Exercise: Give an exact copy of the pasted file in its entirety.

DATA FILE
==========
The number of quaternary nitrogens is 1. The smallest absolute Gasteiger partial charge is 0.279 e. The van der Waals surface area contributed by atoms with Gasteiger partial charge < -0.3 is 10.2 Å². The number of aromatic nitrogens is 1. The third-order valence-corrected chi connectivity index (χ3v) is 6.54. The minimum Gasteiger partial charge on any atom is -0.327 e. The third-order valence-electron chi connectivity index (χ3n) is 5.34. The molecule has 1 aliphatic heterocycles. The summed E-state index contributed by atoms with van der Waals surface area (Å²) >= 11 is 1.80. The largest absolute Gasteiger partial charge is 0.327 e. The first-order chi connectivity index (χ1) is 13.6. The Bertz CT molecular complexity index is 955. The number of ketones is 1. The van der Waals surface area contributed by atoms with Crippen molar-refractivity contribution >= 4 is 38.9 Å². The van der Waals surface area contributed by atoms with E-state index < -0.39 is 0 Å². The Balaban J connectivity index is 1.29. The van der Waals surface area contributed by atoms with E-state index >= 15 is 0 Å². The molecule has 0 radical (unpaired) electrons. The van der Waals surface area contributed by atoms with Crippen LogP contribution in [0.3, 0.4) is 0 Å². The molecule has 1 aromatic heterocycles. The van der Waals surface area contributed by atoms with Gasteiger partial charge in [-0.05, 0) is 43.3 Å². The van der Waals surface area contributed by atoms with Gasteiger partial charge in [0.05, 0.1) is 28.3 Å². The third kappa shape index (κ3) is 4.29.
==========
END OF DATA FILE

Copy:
The number of quaternary nitrogens is 1. The smallest absolute Gasteiger partial charge is 0.279 e. The van der Waals surface area contributed by atoms with Gasteiger partial charge < -0.3 is 10.2 Å². The number of aromatic nitrogens is 1. The third-order valence-corrected chi connectivity index (χ3v) is 6.54. The minimum Gasteiger partial charge on any atom is -0.327 e. The third-order valence-electron chi connectivity index (χ3n) is 5.34. The molecule has 1 aliphatic heterocycles. The summed E-state index contributed by atoms with van der Waals surface area (Å²) >= 11 is 1.80. The largest absolute Gasteiger partial charge is 0.327 e. The first-order chi connectivity index (χ1) is 13.6. The Bertz CT molecular complexity index is 955. The number of ketones is 1. The van der Waals surface area contributed by atoms with Crippen molar-refractivity contribution >= 4 is 38.9 Å². The van der Waals surface area contributed by atoms with E-state index < -0.39 is 0 Å². The Balaban J connectivity index is 1.29. The van der Waals surface area contributed by atoms with E-state index >= 15 is 0 Å². The molecule has 0 radical (unpaired) electrons. The van der Waals surface area contributed by atoms with Crippen LogP contribution in [0.3, 0.4) is 0 Å². The molecule has 1 aromatic heterocycles. The van der Waals surface area contributed by atoms with Gasteiger partial charge in [-0.05, 0) is 43.3 Å². The van der Waals surface area contributed by atoms with Gasteiger partial charge in [0.05, 0.1) is 28.3 Å². The third kappa shape index (κ3) is 4.29.